Deploy the updated application to your phone, run the application and choose the capture photo menu option. Hold the phone in the landscape orientation, snap a picture and press the accept button. When the task completes, you should see your new photo displayed in the photoContainer. Select the capture photo menu option again, but, this time, hold your phone in the portrait orientation when you snap the picture. When the task returns this time, the new picture is displayed sideways. The important thing to note is that the image stream that returns from Camera will not respect the orientation of your application. We show you how to handle the orientation of a picture in the next part.

Handling picture orientation in CameraCaptureTask

Please take a look at figure 3. Do you notice that there is something wrong? The orientation of the photograph does not match the orientation of the application.

Windows Phone orientation problems with CameraCaptureTask
Figure 3 Orientation problems with CameraCaptureTask

The photo stream that returns from the camera does not know or care about the orientation of your application. The picture’s orientation will be based on how the user holds the phone while taking the picture. We cannot ask our user to hold the photo in specific position and they will hold the phone however they like. All we can do is to adjust the orientation of photo before showing it in our application.

Tip: The image rotation techniques shown in this section were inspired by Microsoft blogger Tim Heuer, who wrote very good post about orientation mismatch in his blog. You can read his blog post here.

The CameraCaptureTask writes metadata about the picture to the stream along with the image data. The image data and metadata are in the Exchange Image File Format (EXIF). The EXIF format has an attribute that we can read to determine the orientation of the photo. The PhotoResult’s ChosenPhoto property is a Stream and we need a way to extract the EXIF data from the stream. In our sample, we are going to use ExifLib, an open source EXIF library that can be downloaded here. We have included the ExifLib assembly in the sample project. Feel free to use an EXIF library of your choice or you can even roll your own library.

Before we think about how to modify the orientation, we need to figure out the default orientation of the photo that we get from the camera and how the orientation is different from the application’s orientation. Figure 4 shows the possible combinations of application and camera orientation.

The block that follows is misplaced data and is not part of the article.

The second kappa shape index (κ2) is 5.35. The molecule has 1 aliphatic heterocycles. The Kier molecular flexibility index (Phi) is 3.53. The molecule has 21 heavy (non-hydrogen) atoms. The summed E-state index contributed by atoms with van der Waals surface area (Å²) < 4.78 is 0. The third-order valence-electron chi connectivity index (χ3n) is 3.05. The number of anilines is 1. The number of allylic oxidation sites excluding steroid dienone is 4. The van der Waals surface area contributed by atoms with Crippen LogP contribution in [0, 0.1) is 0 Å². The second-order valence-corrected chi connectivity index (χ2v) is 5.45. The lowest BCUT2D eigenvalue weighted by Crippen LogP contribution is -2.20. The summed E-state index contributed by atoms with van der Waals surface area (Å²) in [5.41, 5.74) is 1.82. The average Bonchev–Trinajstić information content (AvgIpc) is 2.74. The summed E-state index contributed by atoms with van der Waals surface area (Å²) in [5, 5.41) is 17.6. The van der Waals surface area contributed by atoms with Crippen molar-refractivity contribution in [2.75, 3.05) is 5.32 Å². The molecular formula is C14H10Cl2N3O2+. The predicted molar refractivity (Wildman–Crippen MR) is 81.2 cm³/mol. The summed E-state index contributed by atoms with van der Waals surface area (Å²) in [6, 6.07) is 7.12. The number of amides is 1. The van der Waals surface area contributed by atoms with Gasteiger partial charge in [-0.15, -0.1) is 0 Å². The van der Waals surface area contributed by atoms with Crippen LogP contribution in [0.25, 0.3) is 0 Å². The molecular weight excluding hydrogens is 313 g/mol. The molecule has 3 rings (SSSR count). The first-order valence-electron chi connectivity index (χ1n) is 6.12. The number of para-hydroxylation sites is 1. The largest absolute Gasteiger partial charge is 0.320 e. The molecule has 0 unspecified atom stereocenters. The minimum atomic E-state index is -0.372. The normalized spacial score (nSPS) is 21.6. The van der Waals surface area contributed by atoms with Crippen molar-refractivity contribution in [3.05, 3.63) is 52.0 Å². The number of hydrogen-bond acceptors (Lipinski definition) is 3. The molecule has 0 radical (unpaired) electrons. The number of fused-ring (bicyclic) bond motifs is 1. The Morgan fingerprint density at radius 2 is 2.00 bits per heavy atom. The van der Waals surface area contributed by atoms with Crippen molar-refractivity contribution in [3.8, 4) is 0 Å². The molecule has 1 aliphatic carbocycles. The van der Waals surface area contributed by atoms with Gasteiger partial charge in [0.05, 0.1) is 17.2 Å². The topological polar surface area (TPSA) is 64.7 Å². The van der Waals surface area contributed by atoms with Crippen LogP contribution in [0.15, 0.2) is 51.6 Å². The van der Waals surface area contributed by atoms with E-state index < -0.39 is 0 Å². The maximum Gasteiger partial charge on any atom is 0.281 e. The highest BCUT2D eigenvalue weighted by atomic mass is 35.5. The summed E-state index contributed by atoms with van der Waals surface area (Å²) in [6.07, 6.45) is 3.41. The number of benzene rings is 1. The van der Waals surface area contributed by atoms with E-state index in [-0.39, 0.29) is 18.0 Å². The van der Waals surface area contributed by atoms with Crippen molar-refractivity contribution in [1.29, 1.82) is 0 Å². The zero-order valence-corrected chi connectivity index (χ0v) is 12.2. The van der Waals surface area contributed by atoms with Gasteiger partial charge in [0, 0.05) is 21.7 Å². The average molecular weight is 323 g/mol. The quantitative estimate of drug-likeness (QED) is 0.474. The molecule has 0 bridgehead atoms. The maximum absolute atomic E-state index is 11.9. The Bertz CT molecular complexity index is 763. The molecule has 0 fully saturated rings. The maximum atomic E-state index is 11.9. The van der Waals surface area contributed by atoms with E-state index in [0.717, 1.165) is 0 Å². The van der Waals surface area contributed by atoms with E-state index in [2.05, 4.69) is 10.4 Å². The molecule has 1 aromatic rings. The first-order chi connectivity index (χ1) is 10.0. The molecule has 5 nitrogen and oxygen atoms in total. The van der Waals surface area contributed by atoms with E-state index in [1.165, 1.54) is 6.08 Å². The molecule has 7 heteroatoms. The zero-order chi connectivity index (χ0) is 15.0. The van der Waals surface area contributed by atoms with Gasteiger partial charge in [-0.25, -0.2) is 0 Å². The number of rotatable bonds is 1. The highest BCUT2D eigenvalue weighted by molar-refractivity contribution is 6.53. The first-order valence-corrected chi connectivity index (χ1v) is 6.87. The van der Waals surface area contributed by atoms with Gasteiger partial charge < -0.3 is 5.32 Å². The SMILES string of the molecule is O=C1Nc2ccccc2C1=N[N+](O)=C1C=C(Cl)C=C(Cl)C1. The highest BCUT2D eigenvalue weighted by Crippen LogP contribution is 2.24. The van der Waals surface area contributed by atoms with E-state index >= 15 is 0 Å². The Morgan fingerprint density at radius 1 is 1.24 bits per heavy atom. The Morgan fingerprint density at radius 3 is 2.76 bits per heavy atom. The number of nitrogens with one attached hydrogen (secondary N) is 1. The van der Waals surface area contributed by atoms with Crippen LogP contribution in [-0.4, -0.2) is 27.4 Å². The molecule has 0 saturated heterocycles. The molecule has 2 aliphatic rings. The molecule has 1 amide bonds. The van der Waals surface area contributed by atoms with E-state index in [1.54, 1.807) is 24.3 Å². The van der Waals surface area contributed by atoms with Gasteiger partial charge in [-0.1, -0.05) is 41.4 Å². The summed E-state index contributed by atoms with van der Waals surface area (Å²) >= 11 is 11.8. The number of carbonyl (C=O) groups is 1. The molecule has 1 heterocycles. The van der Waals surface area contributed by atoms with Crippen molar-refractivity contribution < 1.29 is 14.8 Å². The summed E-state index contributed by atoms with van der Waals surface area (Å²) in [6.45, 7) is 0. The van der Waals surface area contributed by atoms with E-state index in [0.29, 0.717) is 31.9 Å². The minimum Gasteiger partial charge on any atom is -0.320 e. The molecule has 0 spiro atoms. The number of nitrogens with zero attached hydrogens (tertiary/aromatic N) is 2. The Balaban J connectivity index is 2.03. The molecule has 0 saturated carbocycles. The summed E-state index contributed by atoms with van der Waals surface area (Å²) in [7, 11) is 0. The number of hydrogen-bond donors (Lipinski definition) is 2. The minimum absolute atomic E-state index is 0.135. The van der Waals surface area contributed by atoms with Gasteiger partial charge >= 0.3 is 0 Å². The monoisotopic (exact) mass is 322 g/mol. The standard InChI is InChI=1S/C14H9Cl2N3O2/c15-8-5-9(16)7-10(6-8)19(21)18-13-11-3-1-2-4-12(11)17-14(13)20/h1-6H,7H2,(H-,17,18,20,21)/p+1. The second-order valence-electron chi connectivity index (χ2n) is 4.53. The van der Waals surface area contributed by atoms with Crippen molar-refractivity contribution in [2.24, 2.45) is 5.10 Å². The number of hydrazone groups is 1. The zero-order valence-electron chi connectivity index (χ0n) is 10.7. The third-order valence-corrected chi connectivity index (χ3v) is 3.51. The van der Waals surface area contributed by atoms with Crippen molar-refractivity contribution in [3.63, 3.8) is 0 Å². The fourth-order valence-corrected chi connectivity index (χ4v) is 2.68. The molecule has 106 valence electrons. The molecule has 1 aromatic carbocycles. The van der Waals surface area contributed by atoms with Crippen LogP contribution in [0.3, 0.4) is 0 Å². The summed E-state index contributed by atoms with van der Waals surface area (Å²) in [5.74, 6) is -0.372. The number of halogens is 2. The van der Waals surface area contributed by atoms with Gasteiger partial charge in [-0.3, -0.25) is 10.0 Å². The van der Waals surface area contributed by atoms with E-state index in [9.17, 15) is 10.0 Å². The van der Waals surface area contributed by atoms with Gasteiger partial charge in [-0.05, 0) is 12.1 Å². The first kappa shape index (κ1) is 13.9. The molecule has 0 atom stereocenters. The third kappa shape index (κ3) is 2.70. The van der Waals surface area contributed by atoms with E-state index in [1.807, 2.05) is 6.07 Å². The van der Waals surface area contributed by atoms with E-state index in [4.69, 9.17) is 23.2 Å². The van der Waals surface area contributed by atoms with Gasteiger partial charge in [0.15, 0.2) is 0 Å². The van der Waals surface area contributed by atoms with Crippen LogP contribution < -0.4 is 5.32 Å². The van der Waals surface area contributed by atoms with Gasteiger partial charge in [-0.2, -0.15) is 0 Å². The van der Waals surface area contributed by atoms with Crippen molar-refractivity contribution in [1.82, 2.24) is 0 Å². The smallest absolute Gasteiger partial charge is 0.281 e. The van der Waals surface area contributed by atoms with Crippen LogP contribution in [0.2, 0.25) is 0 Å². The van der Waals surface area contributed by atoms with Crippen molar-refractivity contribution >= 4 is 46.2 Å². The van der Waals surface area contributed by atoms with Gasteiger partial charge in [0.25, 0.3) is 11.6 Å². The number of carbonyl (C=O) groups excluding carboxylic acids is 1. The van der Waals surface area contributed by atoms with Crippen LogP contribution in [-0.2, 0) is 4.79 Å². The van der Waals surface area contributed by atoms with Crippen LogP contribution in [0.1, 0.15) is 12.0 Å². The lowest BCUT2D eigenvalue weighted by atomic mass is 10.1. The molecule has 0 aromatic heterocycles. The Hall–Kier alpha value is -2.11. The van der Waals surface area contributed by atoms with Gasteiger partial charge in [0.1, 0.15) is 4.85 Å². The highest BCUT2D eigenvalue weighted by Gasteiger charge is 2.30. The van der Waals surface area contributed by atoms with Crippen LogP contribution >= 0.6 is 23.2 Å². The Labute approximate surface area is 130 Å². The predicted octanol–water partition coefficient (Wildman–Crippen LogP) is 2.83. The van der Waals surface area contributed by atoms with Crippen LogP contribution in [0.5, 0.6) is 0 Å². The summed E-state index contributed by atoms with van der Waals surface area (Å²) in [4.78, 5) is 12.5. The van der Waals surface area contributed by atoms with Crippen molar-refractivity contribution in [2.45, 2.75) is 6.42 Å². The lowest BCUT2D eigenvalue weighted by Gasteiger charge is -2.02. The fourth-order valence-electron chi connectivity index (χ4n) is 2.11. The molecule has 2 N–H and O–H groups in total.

Windows Phone different ways of holding camera, photo outputs and degrees that the picture needs to be rotated.
Figure 4 Different ways of holding camera, photo outputs, and degrees that the picture needs to be rotated

This figure shows four different ways of holding the camera and the output in very clear manner. The first column of this diagram illustrates that our sample application is always in a portrait orientation. The second column shows the different ways of holding the camera. The third column displays the output photo from the camera. As you can see, the default orientation of photo will be different based on the way that the user holds the camera. The last column shows how many degrees we need to rotate the photo in order to get an orientation that matches the application.

The code that performs the desired modifications shown in figure 4 is implemented in two steps. The first step calculates the angle to rotate the image, and the second step performs the rotation. Listing 2 demonstrates how to calculate the degree of rotation in the GetAngleFromExif method.

Calculate how many degrees to rotate a photo

using ExifLib; #A
using System.IO; 
int GetAngleFromExif(Stream imageStream)
    var position = imageStream.Position;
    imageStream.Position = 0;
    ExifOrientation orientation = ExifReader.ReadJpeg(  #1
        imageStream, String.Empty).Orientation;         #1
    imageStream.Position = position;
    switch (orientation) #2
        case ExifOrientation.TopRight:
            return 90;
        case ExifOrientation.BottomRight:
            return 180;
        case ExifOrientation.BottomLeft:
            return 270;
        case ExifOrientation.TopLeft:
        case ExifOrientation.Undefined:
            return 0;

#A Uses the EXIF library
#1 Reads the orientation
#2 Determines the rotation angle